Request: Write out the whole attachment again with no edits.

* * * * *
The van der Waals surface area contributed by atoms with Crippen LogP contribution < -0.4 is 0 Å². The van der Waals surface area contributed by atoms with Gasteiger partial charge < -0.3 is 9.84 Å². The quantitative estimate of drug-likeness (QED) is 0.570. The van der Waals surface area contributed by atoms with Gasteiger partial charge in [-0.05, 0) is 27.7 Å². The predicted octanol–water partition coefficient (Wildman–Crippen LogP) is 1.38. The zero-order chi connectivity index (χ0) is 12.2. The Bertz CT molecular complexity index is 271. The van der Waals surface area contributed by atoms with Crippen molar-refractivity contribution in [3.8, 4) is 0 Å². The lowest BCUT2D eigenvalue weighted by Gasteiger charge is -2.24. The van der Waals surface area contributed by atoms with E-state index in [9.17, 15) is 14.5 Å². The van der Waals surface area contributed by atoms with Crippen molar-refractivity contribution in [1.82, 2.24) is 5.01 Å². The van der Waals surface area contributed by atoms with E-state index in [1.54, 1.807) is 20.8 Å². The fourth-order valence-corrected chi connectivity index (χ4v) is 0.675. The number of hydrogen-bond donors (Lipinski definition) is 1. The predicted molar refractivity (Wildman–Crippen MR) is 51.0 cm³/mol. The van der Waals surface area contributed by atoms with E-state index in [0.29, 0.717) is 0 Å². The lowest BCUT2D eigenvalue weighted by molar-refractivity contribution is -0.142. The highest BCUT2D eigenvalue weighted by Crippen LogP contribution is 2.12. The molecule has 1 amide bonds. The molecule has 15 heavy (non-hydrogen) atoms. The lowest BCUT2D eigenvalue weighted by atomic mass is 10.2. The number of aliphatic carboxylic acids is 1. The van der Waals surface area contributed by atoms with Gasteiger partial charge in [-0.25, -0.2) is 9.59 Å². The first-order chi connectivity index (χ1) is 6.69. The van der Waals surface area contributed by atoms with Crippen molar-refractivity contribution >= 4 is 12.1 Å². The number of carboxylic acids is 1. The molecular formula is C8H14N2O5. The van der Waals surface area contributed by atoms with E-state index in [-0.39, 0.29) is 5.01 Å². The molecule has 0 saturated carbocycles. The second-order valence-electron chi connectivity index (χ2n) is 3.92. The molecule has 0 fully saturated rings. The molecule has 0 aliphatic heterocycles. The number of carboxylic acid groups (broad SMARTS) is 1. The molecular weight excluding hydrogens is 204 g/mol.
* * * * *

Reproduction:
The van der Waals surface area contributed by atoms with Crippen LogP contribution < -0.4 is 0 Å². The van der Waals surface area contributed by atoms with Gasteiger partial charge < -0.3 is 9.84 Å². The quantitative estimate of drug-likeness (QED) is 0.570. The van der Waals surface area contributed by atoms with Gasteiger partial charge in [-0.05, 0) is 27.7 Å². The predicted octanol–water partition coefficient (Wildman–Crippen LogP) is 1.38. The zero-order chi connectivity index (χ0) is 12.2. The Bertz CT molecular complexity index is 271. The van der Waals surface area contributed by atoms with Crippen molar-refractivity contribution in [3.8, 4) is 0 Å². The lowest BCUT2D eigenvalue weighted by Gasteiger charge is -2.24. The van der Waals surface area contributed by atoms with E-state index in [9.17, 15) is 14.5 Å². The van der Waals surface area contributed by atoms with Crippen molar-refractivity contribution in [1.82, 2.24) is 5.01 Å². The van der Waals surface area contributed by atoms with E-state index in [1.54, 1.807) is 20.8 Å². The fourth-order valence-corrected chi connectivity index (χ4v) is 0.675. The number of hydrogen-bond donors (Lipinski definition) is 1. The predicted molar refractivity (Wildman–Crippen MR) is 51.0 cm³/mol. The van der Waals surface area contributed by atoms with E-state index in [0.29, 0.717) is 0 Å². The lowest BCUT2D eigenvalue weighted by molar-refractivity contribution is -0.142. The highest BCUT2D eigenvalue weighted by Crippen LogP contribution is 2.12. The molecule has 1 amide bonds. The molecule has 15 heavy (non-hydrogen) atoms. The lowest BCUT2D eigenvalue weighted by atomic mass is 10.2. The number of aliphatic carboxylic acids is 1. The van der Waals surface area contributed by atoms with Gasteiger partial charge in [-0.25, -0.2) is 9.59 Å². The first-order chi connectivity index (χ1) is 6.69. The van der Waals surface area contributed by atoms with Crippen molar-refractivity contribution >= 4 is 12.1 Å². The number of carboxylic acids is 1. The molecular formula is C8H14N2O5. The van der Waals surface area contributed by atoms with E-state index in [-0.39, 0.29) is 5.01 Å². The molecule has 0 saturated carbocycles. The second-order valence-electron chi connectivity index (χ2n) is 3.92. The molecule has 0 fully saturated rings. The molecule has 0 aliphatic heterocycles. The number of carboxylic acid groups (broad SMARTS) is 1. The molecular weight excluding hydrogens is 204 g/mol.